- Continue to cook the chanko nabe uncovered for an additional 10 minutes or so. By now, the mixture should be nice and thick. If it isn’t quite there yet, keep cooking for a few more minutes.
- Once the chanko nabe has reached its desired consistency, remove from heat.
- If you want to thicken further, whisk in cornstarch and then return to the stovetop to cook off any remaining moisture.
- Serve chanko nabe piping hot!
What Is The History Of Chanko Nabe?
Chanko nabe was originally developed as an easy way to cook large amounts of meat in an economical fashion.
As Japan became more industrialized, people were able to find ways to use less expensive ingredients to create delicious dishes like this one.
The first written record of chanko nabe dates back to 1884 when a restaurant owner named Kato opened a shop in Tokyo called Usukiya (玉木屋).
While he originally sold other kinds of foods, his specialty was selling chanko nabe.
Kato started by serving only broth and rice, which he would slowly add various meats and veggies over time.
He eventually added egg noodles to his menu, which are now commonly found in many restaurants across Japan today.
In addition to being available all year round, most restaurants also serve it during warmer seasons too.
While there are no strict rules for what should be included in a chanko nabe, some common additions include pork shoulder, bonito flakes, green onion, bamboo shoots, and mushrooms.
People often also add seafood such as shrimp, octopus, squid, or fish depending on their region.
There are several different types of chanko nabe recipes out there, including ones that call for using bone marrow instead of bonito flakes.
Some chefs even go as far as adding eggs into the mix! You can read about how to make these variations here.
Why Is Chanko Nabe So Popular?
Chanko nabe has been around since ancient times when people would cook up large batches of rice and meat to last them through long winters.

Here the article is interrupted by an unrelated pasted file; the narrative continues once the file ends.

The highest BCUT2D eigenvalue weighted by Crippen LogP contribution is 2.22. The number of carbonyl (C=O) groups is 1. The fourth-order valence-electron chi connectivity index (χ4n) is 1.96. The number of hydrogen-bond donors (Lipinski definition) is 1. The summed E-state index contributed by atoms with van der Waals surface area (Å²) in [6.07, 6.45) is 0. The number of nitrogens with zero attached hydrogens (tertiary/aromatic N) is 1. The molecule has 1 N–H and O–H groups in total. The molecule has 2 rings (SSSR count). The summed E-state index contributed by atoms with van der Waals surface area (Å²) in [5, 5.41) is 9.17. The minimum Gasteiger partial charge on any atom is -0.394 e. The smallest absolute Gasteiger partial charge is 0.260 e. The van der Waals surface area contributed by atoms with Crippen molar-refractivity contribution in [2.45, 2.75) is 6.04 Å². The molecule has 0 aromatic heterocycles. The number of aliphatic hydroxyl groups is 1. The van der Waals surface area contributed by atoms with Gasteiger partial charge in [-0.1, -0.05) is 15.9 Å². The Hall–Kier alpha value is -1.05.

The name of the dish came from its use as an alternative to miso soup because it was considered too rich to eat with just plain white rice.
There are two different types of chanko nabe recipes: one uses chicken thighs and another uses chicken breast fillets.
You can also find versions where you mix both kinds together, which makes for a more flavorful meal.
You will need to make both a stock and a sauce before you start cooking your chanko nabe dish.
For the stock, chop up some onions and carrots into small pieces and put them into a pot along with any other aromatic ingredients like ginger, garlic, bay leaves and soy sauce (if you want).
Add enough water to cover everything by about 1 inch.
Bring the stock to a boil then reduce the heat and let simmer until all of the liquid evaporates.
When the stock reduces down significantly, throw in the boneless, skinless chicken breasts and let them simmer until they get tender.
This should take anywhere between 15-20 minutes depending on how big your chicken breasts are.
Once the chicken is done, remove the bones and discard them.
At this point you may choose to add additional flavorings such as sesame oil, sake, mirin or shoyu (soy sauce) if you feel like it.
For the sauce, combine all ingredients in a bowl and stir well.
Set aside while you prepare your chicken.
To serve, place 2 tablespoons of the sauce over each piece of chicken.
Then top each chicken thigh/breast with a handful of green onion, carrot, nori strips and bamboo shoots.
If you do not care about eating raw fish, you can skip the nori strips and bamboo shoots altogether.
Instead, simply sprinkle some extra seasoning onto the finished dish after you have placed the pieces of chicken back in their original spots.